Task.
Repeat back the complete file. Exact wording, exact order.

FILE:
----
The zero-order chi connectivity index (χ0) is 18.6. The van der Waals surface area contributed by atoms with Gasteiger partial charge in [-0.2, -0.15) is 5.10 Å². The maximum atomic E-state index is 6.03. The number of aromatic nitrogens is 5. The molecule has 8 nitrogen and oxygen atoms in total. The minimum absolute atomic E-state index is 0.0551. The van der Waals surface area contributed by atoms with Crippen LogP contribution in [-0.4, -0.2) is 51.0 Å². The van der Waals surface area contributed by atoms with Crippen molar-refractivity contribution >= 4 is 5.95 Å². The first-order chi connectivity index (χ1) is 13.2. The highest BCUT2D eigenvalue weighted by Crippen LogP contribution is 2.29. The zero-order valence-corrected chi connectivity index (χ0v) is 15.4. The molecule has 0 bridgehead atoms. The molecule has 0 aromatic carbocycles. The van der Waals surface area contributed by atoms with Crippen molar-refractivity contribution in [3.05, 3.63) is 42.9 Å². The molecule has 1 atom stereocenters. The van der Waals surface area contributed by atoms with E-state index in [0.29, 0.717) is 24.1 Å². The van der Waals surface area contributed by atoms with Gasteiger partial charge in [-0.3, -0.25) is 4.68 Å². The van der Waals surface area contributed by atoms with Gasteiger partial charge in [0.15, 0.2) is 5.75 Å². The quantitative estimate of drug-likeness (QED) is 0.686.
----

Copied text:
The zero-order chi connectivity index (χ0) is 18.6. The van der Waals surface area contributed by atoms with Gasteiger partial charge in [-0.2, -0.15) is 5.10 Å². The maximum atomic E-state index is 6.03. The number of aromatic nitrogens is 5. The molecule has 8 nitrogen and oxygen atoms in total. The minimum absolute atomic E-state index is 0.0551. The van der Waals surface area contributed by atoms with Crippen LogP contribution in [-0.4, -0.2) is 51.0 Å². The van der Waals surface area contributed by atoms with Crippen molar-refractivity contribution >= 4 is 5.95 Å². The first-order chi connectivity index (χ1) is 13.2. The highest BCUT2D eigenvalue weighted by Crippen LogP contribution is 2.29. The zero-order valence-corrected chi connectivity index (χ0v) is 15.4. The molecule has 0 bridgehead atoms. The molecule has 0 aromatic carbocycles. The van der Waals surface area contributed by atoms with Crippen molar-refractivity contribution in [3.05, 3.63) is 42.9 Å². The molecule has 1 atom stereocenters. The van der Waals surface area contributed by atoms with E-state index in [0.29, 0.717) is 24.1 Å². The van der Waals surface area contributed by atoms with Gasteiger partial charge in [-0.3, -0.25) is 4.68 Å². The van der Waals surface area contributed by atoms with Gasteiger partial charge in [0.15, 0.2) is 5.75 Å². The quantitative estimate of drug-likeness (QED) is 0.686.